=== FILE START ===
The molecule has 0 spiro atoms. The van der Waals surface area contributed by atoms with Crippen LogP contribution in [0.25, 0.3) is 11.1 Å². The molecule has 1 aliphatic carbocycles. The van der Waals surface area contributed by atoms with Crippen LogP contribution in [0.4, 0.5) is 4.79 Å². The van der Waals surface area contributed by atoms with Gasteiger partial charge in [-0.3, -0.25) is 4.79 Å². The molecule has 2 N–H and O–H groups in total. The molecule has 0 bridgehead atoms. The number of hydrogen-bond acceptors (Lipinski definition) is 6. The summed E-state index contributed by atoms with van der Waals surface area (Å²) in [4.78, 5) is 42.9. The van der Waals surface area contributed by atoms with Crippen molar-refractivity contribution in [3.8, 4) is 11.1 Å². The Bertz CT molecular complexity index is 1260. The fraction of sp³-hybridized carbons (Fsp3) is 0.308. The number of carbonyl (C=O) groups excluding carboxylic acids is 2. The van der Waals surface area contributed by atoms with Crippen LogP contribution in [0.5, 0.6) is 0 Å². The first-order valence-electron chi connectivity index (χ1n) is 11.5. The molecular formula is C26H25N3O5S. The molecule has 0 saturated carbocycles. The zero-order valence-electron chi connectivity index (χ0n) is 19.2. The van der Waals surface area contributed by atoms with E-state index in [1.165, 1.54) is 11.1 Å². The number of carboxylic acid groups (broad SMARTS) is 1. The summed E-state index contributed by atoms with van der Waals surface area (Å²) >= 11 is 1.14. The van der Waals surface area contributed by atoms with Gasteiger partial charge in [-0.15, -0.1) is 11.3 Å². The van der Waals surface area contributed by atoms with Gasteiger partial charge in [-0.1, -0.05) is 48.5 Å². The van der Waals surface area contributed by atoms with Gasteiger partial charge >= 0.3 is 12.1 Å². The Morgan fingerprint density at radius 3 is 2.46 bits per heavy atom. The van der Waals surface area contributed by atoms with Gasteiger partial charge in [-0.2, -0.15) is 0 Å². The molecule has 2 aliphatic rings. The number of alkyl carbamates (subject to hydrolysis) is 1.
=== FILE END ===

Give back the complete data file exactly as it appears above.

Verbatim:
The molecule has 0 spiro atoms. The van der Waals surface area contributed by atoms with Crippen LogP contribution in [0.25, 0.3) is 11.1 Å². The molecule has 1 aliphatic carbocycles. The van der Waals surface area contributed by atoms with Crippen LogP contribution in [0.4, 0.5) is 4.79 Å². The van der Waals surface area contributed by atoms with Gasteiger partial charge in [-0.3, -0.25) is 4.79 Å². The molecule has 2 N–H and O–H groups in total. The molecule has 0 bridgehead atoms. The number of hydrogen-bond acceptors (Lipinski definition) is 6. The summed E-state index contributed by atoms with van der Waals surface area (Å²) in [4.78, 5) is 42.9. The van der Waals surface area contributed by atoms with Crippen molar-refractivity contribution in [3.8, 4) is 11.1 Å². The Bertz CT molecular complexity index is 1260. The fraction of sp³-hybridized carbons (Fsp3) is 0.308. The number of carbonyl (C=O) groups excluding carboxylic acids is 2. The van der Waals surface area contributed by atoms with Crippen LogP contribution in [0.5, 0.6) is 0 Å². The first-order valence-electron chi connectivity index (χ1n) is 11.5. The molecular formula is C26H25N3O5S. The molecule has 0 saturated carbocycles. The zero-order valence-electron chi connectivity index (χ0n) is 19.2. The van der Waals surface area contributed by atoms with E-state index in [1.165, 1.54) is 11.1 Å². The number of carboxylic acid groups (broad SMARTS) is 1. The summed E-state index contributed by atoms with van der Waals surface area (Å²) >= 11 is 1.14. The van der Waals surface area contributed by atoms with Gasteiger partial charge in [-0.15, -0.1) is 11.3 Å². The van der Waals surface area contributed by atoms with Gasteiger partial charge in [-0.1, -0.05) is 48.5 Å². The van der Waals surface area contributed by atoms with Gasteiger partial charge >= 0.3 is 12.1 Å². The Morgan fingerprint density at radius 3 is 2.46 bits per heavy atom. The van der Waals surface area contributed by atoms with Gasteiger partial charge in [-0.2, -0.15) is 0 Å². The molecule has 2 aliphatic rings. The number of alkyl carbamates (subject to hydrolysis) is 1.